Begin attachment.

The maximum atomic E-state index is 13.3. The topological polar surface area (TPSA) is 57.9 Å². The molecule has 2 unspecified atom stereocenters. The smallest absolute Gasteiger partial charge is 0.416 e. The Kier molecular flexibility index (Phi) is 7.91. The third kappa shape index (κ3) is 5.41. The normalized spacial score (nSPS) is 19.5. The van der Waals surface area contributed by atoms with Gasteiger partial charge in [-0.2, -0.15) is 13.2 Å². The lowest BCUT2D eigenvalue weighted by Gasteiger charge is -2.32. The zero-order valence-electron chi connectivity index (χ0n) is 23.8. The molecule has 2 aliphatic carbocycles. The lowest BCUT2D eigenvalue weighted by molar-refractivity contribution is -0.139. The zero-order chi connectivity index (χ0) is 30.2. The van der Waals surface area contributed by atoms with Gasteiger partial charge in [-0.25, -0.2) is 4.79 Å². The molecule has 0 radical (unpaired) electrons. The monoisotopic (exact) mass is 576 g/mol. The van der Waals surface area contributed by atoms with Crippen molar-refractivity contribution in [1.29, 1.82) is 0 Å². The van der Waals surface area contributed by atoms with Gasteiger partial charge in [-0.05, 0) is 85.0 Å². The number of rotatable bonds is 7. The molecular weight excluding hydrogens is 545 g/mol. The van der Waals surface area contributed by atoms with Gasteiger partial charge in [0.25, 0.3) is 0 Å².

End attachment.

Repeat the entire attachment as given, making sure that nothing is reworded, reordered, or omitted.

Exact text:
The maximum atomic E-state index is 13.3. The topological polar surface area (TPSA) is 57.9 Å². The molecule has 2 unspecified atom stereocenters. The smallest absolute Gasteiger partial charge is 0.416 e. The Kier molecular flexibility index (Phi) is 7.91. The third kappa shape index (κ3) is 5.41. The normalized spacial score (nSPS) is 19.5. The van der Waals surface area contributed by atoms with Gasteiger partial charge in [-0.2, -0.15) is 13.2 Å². The lowest BCUT2D eigenvalue weighted by Gasteiger charge is -2.32. The zero-order valence-electron chi connectivity index (χ0n) is 23.8. The molecule has 2 aliphatic carbocycles. The lowest BCUT2D eigenvalue weighted by molar-refractivity contribution is -0.139. The zero-order chi connectivity index (χ0) is 30.2. The van der Waals surface area contributed by atoms with Gasteiger partial charge in [-0.25, -0.2) is 4.79 Å². The molecule has 0 radical (unpaired) electrons. The monoisotopic (exact) mass is 576 g/mol. The van der Waals surface area contributed by atoms with Crippen molar-refractivity contribution in [1.29, 1.82) is 0 Å². The van der Waals surface area contributed by atoms with Gasteiger partial charge in [-0.05, 0) is 85.0 Å². The number of rotatable bonds is 7. The molecular weight excluding hydrogens is 545 g/mol. The van der Waals surface area contributed by atoms with Gasteiger partial charge in [0.25, 0.3) is 0 Å².